Although no U.S. official has been held accountable for the systematic abuse perpetrated against individuals like Noor, the military commission, in what seems like a token gesture at this point, promised to consider it in coming up with an appropriate sentence for Noor. (The commission must not have given it much consideration though, as it returned the maximum possible sentence against Noor.)
Irrespective of the sentence Noor ends up serving , these military commission proceedings will be remembered as an affront to the rule of law and fundamental notions of justice. Since the post-World War II war crimes trials at Nuremberg, military commissions have been reserved to try major war criminals for offenses committed during the conduct of war. However, Noor’s role in providing weapons training and logistical support at Khalden does not make him a war criminal under any reasonable interpretation of the laws of war. By trying and convicting Noor as a war criminal, the United States is undermining the very laws that U.S. soldiers rely on in the field. Moreover, Noor’s allegedly criminal acts, undertaken between 1996 and 2000, happened well before the United States was involved in any war, calling into question the very foundation of the military commission proceeding. A fundamental principle of law in any decent society is that individuals cannot be punished for acts that were not illegal when committed. Yet by prosecuting Noor for material support and conspiracy – vague offenses codified as war crimes years after Noor left Afghanistan – the United States is imposing ex post facto punishment on Noor and violating the universal principle of legality.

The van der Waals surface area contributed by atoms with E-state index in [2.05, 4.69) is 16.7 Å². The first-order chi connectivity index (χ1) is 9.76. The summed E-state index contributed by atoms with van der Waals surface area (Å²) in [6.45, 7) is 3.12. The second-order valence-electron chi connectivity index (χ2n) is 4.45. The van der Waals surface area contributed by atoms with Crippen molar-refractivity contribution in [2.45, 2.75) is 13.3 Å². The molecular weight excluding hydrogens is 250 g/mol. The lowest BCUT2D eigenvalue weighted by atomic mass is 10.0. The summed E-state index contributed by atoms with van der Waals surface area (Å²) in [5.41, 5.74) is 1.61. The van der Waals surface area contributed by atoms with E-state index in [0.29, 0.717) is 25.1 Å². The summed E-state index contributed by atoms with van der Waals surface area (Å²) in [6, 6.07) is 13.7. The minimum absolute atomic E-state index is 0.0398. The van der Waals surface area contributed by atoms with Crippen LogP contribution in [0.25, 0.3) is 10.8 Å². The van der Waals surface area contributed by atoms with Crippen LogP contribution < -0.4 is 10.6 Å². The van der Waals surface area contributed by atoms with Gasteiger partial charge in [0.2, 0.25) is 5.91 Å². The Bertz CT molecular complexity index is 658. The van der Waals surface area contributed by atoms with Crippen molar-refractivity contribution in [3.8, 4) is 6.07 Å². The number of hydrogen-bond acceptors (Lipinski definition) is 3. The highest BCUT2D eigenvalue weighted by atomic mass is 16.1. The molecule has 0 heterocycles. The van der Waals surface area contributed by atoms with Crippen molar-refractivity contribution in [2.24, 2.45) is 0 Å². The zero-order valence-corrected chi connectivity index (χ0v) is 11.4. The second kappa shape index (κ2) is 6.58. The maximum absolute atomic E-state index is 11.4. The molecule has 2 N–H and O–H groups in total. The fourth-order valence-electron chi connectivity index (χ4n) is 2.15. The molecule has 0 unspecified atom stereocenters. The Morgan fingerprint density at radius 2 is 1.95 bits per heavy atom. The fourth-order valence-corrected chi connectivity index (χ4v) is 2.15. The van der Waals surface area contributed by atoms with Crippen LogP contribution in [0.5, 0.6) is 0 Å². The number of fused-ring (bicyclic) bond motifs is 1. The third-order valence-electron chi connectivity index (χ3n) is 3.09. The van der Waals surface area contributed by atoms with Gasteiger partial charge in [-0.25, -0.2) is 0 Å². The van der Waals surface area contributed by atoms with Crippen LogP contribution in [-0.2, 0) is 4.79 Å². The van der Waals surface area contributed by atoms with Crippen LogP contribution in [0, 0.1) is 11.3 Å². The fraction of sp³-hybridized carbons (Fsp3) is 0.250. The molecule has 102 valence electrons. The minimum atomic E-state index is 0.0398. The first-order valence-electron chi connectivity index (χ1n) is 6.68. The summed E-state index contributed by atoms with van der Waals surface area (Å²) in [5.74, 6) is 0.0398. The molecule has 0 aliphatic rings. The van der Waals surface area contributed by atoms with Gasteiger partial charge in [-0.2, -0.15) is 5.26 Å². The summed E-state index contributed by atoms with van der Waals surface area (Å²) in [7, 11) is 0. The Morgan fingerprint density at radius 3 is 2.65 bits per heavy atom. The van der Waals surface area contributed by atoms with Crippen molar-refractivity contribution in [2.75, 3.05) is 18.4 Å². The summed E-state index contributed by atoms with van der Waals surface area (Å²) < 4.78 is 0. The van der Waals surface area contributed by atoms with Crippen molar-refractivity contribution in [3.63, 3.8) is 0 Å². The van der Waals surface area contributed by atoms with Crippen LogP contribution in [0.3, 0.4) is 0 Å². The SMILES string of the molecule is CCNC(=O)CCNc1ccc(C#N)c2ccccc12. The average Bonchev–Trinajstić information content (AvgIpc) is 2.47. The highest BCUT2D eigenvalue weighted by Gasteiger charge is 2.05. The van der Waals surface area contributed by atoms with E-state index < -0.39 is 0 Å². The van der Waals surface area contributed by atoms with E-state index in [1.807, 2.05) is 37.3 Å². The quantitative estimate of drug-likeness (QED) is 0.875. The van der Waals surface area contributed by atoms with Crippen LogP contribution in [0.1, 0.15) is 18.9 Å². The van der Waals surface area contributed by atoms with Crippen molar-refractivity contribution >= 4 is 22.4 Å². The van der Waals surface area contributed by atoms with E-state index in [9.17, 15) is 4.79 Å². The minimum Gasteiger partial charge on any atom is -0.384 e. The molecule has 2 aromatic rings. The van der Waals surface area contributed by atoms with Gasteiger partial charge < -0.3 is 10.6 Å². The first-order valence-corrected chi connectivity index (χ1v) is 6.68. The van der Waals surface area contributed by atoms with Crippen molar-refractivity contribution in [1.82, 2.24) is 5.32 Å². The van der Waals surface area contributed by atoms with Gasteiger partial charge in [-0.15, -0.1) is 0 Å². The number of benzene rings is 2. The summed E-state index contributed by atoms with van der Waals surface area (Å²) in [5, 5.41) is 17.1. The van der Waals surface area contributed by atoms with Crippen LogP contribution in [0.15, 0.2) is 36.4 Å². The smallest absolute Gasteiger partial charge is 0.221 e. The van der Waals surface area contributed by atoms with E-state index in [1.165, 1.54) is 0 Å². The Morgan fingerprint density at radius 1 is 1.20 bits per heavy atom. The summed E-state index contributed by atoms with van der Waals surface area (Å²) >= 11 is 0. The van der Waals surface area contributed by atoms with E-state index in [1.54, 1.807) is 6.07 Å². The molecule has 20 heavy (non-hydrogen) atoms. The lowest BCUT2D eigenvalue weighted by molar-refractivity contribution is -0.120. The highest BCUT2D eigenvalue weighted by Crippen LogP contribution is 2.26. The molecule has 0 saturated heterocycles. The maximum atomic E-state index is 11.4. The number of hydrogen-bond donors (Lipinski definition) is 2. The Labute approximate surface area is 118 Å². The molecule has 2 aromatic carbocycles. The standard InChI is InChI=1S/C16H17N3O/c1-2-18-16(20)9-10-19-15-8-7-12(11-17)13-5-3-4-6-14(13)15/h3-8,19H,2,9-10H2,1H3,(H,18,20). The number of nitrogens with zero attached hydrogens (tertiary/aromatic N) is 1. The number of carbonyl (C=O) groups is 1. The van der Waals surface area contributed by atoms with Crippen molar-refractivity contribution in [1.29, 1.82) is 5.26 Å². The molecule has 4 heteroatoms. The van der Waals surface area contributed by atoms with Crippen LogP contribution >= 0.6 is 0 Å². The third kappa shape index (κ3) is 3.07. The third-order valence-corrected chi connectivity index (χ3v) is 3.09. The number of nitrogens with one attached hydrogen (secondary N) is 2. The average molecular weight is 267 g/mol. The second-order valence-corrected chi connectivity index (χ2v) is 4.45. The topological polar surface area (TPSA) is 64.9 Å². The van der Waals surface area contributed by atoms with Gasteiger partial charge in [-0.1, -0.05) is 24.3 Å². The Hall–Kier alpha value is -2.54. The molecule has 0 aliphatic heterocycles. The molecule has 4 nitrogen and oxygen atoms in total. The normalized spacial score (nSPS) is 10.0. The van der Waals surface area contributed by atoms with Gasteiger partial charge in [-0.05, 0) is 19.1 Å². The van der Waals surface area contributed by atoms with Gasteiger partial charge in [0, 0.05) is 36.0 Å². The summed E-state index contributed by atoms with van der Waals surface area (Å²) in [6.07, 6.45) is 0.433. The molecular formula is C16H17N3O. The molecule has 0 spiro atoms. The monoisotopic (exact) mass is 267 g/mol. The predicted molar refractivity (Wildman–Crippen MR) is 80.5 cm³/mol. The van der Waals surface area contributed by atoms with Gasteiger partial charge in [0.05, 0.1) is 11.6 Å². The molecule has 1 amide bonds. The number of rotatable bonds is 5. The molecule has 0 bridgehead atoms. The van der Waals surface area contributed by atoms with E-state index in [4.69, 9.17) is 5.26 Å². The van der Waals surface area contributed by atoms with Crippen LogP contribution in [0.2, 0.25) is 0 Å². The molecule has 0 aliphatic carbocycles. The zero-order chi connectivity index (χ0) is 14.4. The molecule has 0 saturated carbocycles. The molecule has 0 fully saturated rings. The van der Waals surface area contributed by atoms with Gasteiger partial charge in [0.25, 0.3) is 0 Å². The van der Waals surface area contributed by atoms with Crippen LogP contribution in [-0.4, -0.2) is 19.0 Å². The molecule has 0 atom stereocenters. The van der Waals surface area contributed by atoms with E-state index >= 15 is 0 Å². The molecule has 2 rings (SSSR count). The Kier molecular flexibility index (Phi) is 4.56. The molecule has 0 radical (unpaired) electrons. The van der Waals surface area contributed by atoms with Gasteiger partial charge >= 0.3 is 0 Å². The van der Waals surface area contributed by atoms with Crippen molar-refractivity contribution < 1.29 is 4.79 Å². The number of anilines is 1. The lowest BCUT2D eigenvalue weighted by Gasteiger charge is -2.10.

Adhering to the rule of law does not mean that the United States must tolerate terrorism. Many of the government’s claims against Noor allege serious and substantial connections to terrorist acts, and law enforcement has a responsibility to act in the face of threats to public safety. But if the government’s allegations are true, Noor should have been arrested and prosecuted in a federal civilian court. Federal prosecutors have plenty of tools to handle international terrorism cases. Indeed, federal courts have convicted over 400 individuals of terrorism-related offenses since 9/11. Just last month, Ahmed Ghailani, the first Guantanamo detainee to receive a civilian trial, was sentenced to life in prison for his role in the East Africa embassy bombings. By contrast, Noor’s case marks just the 6th conviction by the military commission system, which has been plagued by one legal challenge after another over the last nine years. President Obama has said that the choice between our national security and our ideals is a false one. He’s right. It’s time to close this chapter on Guantanamo and the failed military commissions system, and place our trust in tried and true federal courts.